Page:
REVIEW | doi:10.20944/preprints202211.0032.v1
Subject: Medicine & Pharmacology, General Medical Research Keywords: Alzheimer’s disease; Quantum Dot Nanoparticles; PINK1; Theranostic; mitochondria; drug delivery
Online: 1 November 2022 (14:29:26 CET)
One of the most frequent brain diseases, Alzheimer's is defined by poor cognitive function brought on by the build-up of Beta Amyloid plaques and the gradual death of neurons. Glucose metabolism and the development of amyloid plaques are being studied together. Under physiologically normal circumstances, glucose is the primary substrate for the adult human brain. The prodromal phases of AD are significantly influenced by glucose hypometabolism. Hypometabolism of glucose in the brain is a clear sign of mitochondrial dysfunction and bioenergetic system impairment. By regulating energy synthesis and cell death, mitochondria play a crucial role in the functioning of cells. Increased formation of reactive oxygen species (ROS) and oxidative stress are a result of mitochondrial dysfunction, which also accelerates the development of Alzheimer's disease. For the maintenance of balance, autophagy is crucial because it selectively destroys damaged mitochondria. AD affects this route for mitochondrial breakdown. Targeting specific mitochondrial ligands by interventions along this pathway might be a useful therapeutic approach. Due to a number of biological obstacles, this method has significant limitations. As a result, many nanocarriers have been created to improve drug delivery effectiveness. All potential nanotechnology-based treatments for AD have been examined in this study, with a particular emphasis on medication delivery to the mitochondria
REVIEW | doi:10.20944/preprints202108.0237.v1
Subject: Life Sciences, Biochemistry Keywords: Alzheimer’s disease; cytokines; chemokines; neuroinflammation; neurotrophic factors; pathophysiology; Blood brain barrier; mild cognitive impairment; brain health; therapeutics
Online: 10 August 2021 (15:49:12 CEST)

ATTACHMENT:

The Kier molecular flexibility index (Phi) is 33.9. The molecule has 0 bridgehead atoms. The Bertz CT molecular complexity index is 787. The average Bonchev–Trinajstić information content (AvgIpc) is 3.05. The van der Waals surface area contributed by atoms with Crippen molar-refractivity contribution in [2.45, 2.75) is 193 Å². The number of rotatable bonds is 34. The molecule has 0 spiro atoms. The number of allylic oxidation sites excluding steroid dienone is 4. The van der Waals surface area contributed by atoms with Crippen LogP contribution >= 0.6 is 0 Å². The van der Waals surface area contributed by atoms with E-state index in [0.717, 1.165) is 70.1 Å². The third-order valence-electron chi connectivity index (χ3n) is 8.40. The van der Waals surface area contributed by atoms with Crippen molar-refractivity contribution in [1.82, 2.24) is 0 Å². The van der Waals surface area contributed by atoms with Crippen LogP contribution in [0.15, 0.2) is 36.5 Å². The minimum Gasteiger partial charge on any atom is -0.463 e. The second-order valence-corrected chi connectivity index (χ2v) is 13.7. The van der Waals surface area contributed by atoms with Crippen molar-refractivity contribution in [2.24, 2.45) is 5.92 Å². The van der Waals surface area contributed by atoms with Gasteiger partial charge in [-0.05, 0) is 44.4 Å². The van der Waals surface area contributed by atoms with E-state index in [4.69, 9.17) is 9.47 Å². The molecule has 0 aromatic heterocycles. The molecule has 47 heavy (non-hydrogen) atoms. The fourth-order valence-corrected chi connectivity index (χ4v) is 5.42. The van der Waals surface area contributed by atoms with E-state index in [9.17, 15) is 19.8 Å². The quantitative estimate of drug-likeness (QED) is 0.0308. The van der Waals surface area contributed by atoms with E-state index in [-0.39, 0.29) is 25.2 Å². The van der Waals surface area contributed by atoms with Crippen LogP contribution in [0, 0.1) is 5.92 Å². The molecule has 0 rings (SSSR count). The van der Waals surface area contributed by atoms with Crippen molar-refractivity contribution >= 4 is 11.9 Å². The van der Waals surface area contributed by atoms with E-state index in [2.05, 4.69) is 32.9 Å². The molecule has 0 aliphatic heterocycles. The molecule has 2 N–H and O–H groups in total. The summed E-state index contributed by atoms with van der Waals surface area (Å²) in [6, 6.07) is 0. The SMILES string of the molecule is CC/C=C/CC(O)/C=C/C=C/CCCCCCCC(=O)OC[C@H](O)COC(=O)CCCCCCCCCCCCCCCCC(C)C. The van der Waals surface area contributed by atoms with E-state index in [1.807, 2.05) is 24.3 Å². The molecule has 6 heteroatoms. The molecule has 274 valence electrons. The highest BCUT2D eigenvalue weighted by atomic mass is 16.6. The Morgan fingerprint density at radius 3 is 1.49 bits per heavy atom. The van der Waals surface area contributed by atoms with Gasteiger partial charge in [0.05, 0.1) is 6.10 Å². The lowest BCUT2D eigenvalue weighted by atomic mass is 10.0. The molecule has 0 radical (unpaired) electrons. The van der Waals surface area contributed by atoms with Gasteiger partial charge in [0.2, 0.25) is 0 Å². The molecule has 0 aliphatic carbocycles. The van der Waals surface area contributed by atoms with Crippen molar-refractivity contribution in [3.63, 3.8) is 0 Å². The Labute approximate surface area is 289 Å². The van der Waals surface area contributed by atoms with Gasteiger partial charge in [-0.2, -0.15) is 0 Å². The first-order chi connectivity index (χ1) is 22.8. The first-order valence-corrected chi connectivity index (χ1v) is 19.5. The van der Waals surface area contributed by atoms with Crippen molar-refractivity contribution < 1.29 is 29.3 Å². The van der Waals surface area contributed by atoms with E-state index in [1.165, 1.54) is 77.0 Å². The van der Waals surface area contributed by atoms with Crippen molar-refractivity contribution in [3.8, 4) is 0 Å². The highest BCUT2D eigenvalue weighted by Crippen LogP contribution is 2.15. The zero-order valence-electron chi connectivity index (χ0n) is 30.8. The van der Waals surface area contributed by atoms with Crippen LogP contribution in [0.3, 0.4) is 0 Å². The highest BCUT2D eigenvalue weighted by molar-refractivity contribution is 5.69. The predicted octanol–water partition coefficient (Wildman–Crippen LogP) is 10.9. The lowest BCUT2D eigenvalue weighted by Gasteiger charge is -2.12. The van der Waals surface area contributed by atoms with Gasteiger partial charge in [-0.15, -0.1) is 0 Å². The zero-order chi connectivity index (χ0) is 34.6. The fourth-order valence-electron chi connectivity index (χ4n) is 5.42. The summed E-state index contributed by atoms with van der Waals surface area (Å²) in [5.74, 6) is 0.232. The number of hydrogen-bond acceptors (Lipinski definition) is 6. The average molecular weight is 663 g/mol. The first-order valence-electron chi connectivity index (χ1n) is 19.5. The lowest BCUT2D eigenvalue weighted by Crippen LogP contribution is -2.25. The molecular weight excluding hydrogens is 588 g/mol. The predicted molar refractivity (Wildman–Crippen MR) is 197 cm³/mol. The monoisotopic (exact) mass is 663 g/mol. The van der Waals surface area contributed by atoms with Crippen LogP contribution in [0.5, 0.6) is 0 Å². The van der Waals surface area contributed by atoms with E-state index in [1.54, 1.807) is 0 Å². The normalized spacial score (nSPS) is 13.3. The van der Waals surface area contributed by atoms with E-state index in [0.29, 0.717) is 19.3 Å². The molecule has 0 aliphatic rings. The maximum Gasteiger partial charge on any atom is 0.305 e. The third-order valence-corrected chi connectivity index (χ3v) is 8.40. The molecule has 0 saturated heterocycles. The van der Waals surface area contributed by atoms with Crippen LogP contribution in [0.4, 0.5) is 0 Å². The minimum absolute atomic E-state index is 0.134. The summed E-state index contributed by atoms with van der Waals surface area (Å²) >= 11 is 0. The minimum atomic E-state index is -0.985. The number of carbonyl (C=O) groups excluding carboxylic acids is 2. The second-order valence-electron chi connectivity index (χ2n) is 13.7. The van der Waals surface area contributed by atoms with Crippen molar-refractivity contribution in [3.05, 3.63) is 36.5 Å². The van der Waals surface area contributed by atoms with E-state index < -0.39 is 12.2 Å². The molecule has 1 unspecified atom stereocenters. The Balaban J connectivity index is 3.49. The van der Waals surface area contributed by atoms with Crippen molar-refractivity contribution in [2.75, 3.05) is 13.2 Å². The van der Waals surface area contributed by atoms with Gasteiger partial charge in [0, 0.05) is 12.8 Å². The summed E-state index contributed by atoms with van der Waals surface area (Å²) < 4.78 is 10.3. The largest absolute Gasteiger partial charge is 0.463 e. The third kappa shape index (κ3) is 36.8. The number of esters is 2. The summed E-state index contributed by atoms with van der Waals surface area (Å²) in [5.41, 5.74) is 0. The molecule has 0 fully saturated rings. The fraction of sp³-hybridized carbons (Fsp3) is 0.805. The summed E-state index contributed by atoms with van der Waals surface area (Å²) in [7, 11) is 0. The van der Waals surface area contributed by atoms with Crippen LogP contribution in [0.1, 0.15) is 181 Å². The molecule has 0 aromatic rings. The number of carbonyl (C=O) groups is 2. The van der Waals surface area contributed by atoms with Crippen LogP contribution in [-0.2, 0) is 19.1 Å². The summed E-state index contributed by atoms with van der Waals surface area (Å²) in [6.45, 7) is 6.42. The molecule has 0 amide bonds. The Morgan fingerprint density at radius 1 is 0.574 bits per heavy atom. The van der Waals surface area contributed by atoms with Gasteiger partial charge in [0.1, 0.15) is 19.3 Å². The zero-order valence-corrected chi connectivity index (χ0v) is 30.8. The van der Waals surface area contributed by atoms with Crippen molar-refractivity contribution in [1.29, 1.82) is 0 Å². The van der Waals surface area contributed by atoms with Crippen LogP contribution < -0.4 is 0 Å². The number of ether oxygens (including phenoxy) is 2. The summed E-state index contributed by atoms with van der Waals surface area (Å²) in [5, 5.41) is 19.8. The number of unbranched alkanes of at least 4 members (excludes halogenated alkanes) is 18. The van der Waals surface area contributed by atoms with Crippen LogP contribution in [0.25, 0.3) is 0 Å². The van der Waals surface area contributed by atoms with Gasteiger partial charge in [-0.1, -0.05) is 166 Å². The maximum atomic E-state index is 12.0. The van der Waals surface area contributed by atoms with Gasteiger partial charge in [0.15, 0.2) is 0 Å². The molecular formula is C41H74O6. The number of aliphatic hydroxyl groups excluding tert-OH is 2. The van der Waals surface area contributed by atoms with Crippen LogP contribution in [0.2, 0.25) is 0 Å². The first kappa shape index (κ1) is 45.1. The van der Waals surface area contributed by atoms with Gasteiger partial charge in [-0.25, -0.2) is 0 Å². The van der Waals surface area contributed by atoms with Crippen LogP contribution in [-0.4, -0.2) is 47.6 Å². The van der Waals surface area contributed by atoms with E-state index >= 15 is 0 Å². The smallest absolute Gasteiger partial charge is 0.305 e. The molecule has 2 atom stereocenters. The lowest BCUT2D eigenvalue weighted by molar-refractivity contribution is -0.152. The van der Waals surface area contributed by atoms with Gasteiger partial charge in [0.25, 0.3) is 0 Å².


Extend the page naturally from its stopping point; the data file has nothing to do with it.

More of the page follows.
Alzheimer’s disease (AD) is a neurodegenerative disorder characterized mainly by the gradual decay in neuronal function as a consequence of diverse degenerating events primarily including mitochondria dysfunction and cascades of neuro-immune reactions. Besides the acquired harmful reactive oxygen species (ROS), neurotoxins, and amyloid-beta (Aβ) and TAU pathologies in neurons, accumulating evidence with time underlined the roles of cytokines and growth factors in the AD pathogenesis. It may help us in evaluating the propensities and specific mechanism(s) of cytokines and factors impacting neuron upon apoptotic decline. Proinflammatory cytokines often induce inflammation in AD and AD-like pathogenesis in response to the apoptotic scenarios where some growth factors are involved in cytokinetic reactions to activate microglia and causing inflammation in AD. In this report, we comprehensively reviewed role of cytokines and chemokines in immune response to AD and neuropsychiatry. We provided insights into the neuroinflammation and the role of diverse factors including the pro-/anti-inflammatory cytokines, APP, TAU phosphorylation, glycation end products, complement system, and the role of glial cells. Also, we discussed the pathogenic and protective role of macrophage migration inhibitory factors, choroid plexus-, neurotrophic- and hematopoietic -related growth factors in AD. We further shed light on the availability and accessibility of the cytokines across the blood-brain barrier in AD pathophysiology. Taken together, the emerging role of these factors in AD pathology emphasized the importance of building novel strategies for an effective therapeutic/neuropsychiatric management of AD in clinics.